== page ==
Other challenges include the lack of skilled people at the implementation stage, the need for regular capacity-building trainings, lack of trained staff at the Key Resource Centre at the district and state levels, lack of space for constructing toilets in some vulnerable communities, the difficulty of maintaining momentum with Nigrani Samiti and Swachhagrahis in the absence of incentives and recognition, the lack of availability and maintenance of public or community toilets, and a lack of community toilets for migrant communities.

Participants also identified numerous key learnings that correspond to many of these challenges, such as the benefits of using ‘change agents’ ranging from community leaders to children to help shift attitudes and behaviors, the development of diagnostics that will promote inclusion of poor, vulnerable and marginalized communities (including disabled), strengthening construction material supply chains, and providing twin pit composting demonstrations in each village, among others.

A big part of the challenge in accelerating progress towards ODF targets has to do with the need for approaches that can be replicated on a large scale. Eleven examples of practical scalable initiatives were identified by workshop participants, ranging from the use of school children and teachers as major flag-bearers for creating awareness of sanitation issues, to hosting sporting events in non-ODF villages and denying teams from those villages the opportunity to participate.

Next Steps

Feedback from workshop participants was favorable, indicating that the ideas and insights shared were useful and that the three days will make a positive contribution to their work. Several requests were made for similar workshops to be held in other districts of Bihar leading to full coverage of the state.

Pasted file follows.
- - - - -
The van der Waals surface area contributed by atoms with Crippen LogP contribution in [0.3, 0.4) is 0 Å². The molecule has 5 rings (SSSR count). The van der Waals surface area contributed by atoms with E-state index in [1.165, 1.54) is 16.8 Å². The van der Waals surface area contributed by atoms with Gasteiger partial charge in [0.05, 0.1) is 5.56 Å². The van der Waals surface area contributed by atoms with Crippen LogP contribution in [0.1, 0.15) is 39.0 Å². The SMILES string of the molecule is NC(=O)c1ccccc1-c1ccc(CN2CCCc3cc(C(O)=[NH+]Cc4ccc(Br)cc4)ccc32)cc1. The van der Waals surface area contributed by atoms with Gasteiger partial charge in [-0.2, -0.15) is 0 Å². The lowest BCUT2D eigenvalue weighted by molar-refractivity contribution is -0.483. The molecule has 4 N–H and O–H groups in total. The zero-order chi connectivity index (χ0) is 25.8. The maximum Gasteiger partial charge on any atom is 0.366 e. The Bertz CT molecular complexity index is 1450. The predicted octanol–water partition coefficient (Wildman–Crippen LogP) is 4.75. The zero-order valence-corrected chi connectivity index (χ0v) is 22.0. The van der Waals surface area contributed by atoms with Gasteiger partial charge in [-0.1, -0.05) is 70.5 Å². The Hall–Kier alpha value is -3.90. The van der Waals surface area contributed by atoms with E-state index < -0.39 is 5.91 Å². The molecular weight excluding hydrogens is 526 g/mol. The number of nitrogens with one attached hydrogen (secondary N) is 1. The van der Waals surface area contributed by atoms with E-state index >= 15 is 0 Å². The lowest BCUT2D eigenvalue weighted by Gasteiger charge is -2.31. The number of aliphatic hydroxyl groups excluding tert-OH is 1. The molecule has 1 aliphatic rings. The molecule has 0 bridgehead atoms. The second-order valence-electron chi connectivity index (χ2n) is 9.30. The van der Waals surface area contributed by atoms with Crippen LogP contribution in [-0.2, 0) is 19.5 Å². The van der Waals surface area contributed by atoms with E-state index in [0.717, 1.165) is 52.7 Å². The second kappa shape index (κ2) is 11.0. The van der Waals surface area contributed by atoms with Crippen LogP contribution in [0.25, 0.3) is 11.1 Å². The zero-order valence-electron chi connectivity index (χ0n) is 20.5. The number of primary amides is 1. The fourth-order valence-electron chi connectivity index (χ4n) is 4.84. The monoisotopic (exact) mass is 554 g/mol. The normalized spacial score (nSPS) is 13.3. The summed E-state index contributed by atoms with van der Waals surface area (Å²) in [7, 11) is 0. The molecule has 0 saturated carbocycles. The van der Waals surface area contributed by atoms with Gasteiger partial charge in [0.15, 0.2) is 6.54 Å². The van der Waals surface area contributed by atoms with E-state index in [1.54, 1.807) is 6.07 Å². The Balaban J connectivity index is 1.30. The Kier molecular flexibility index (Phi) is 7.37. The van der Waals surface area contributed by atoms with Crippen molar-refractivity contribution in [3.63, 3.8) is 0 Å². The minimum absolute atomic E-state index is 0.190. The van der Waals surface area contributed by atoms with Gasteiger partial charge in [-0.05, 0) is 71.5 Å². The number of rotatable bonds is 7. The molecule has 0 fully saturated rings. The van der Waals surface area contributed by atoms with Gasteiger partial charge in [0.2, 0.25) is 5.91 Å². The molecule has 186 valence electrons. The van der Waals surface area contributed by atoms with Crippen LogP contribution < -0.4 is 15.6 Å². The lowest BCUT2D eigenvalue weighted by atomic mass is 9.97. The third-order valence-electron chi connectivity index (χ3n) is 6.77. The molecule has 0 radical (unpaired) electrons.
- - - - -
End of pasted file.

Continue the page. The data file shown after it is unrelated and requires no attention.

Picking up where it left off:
In terms of next steps, it was agreed that districts would implement the action plans that were developed at the workshop, continue to share innovative practices through RAL in other districts, and partner with development organizations to set up Rapid Action Learning Unit in Bihar.

“The RAL workshop has been very beneficial for the state, district and local functionaries as the process followed was very simple and strategic and helped in cross district learning effectively,” said Shri Arvind Kumar Chaudhary, I.A.S., Secretary, Rural Development Department, Government of Bihar, adding that the Bihar Government will promote the RAL approach in other sectors as well.

Shri Chaudhary also commented on the important role played by Jeevika, a civil society organization working for the empowerment and improved livelihoods of its membership of nine million rural women throughout Bihar. He mentioned that Bihar Government will promote RAL approach in other sectors as well.

“It gives me immense pleasure to have Jeevika as the implementing structure in Bihar as we use their models to achieve success by constant trainings with Jeevika women and would now have more of them with WSSCC and IDS,” he said, referring to the increased trainings made possible through the support of the Water Supply and Sanitation Collaborative Council and the Institute of Development Studies of Sussex University.